Hwy-53: Wilmington and Dwight
From Joliet, you can follow old Route 66 southwest through a series of nice small towns along Hwy-53, which runs along the southeast side of I-55. Though the route is sometimes a bit obscure and not all that rich in history or aesthetic delights, the towns here offer a very pleasant taste of what old Route 66 had to offer. Wilmington is semi-famous for its photogenic 30-foot-tall, bright green Gemini Giant statue, which stands in front of the former Launching Pad Drive-In (810 E. Baltimore St.). The Gemini Giant is in fine shape, but not its host; the Launching Pad has been closed and put up for sale for a number of years. Fortunately, for hungry road-trippers, the neighboring town of Braidwood has the popular, retro-1950s Polk-A-Dot Drive-In (222 N. Front St., 815/458-3377) along old Route 66.
Continuing along Hwy-53, there are a couple more classic Route 66 scenes along the old road northwest of Pontiac, the next biggish town. Dwight is leafy and quaint, well known a century ago for its Keeley Institute treatment center for alcoholics, and now famous for its fine old Texaco station, which stands at the main crossroads (near the reliable Old Route 66 Family Restaurant).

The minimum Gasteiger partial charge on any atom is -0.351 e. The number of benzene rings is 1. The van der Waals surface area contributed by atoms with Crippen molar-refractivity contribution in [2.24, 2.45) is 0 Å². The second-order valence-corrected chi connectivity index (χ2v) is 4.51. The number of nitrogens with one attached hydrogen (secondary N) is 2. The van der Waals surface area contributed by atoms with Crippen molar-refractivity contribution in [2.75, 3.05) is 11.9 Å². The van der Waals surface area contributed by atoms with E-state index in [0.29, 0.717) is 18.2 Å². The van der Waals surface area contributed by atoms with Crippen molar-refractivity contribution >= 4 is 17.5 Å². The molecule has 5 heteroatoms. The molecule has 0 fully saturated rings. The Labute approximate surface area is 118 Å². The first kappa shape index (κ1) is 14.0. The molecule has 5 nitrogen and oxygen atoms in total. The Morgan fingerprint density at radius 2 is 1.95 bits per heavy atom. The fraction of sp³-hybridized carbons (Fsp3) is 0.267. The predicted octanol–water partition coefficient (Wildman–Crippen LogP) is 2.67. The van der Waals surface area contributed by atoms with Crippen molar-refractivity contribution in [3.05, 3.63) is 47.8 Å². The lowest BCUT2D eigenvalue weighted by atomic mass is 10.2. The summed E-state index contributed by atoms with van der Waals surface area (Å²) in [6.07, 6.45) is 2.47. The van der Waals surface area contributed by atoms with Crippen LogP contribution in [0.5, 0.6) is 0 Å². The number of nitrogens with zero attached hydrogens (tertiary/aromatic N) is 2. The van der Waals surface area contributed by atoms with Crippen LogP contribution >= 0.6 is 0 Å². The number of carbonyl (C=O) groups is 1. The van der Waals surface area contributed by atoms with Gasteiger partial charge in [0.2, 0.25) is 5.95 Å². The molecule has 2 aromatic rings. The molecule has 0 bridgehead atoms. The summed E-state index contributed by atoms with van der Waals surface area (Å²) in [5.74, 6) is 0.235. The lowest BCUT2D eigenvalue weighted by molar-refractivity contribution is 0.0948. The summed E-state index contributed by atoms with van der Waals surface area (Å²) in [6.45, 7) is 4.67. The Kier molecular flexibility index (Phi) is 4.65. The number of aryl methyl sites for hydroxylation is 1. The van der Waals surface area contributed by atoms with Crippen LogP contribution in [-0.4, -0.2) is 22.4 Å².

The Dwight Texaco station opened in 1933 and managed to stay in business until 1999, earning it a reputation as the oldest surviving gas station on the Mother Road (retiring at the ripe old age of 66 was a clever marketing move!). The station has been restored to its original look and now serves as Dwight’s welcome center. To my eye, an even more picturesque old Standard Oil gas station stands just down Hwy-53 in the next Route 66 town, Odell.
Gemini Giant (810 E. Baltimore St.)
Polk-A-Dot Diner (222 N Front St.)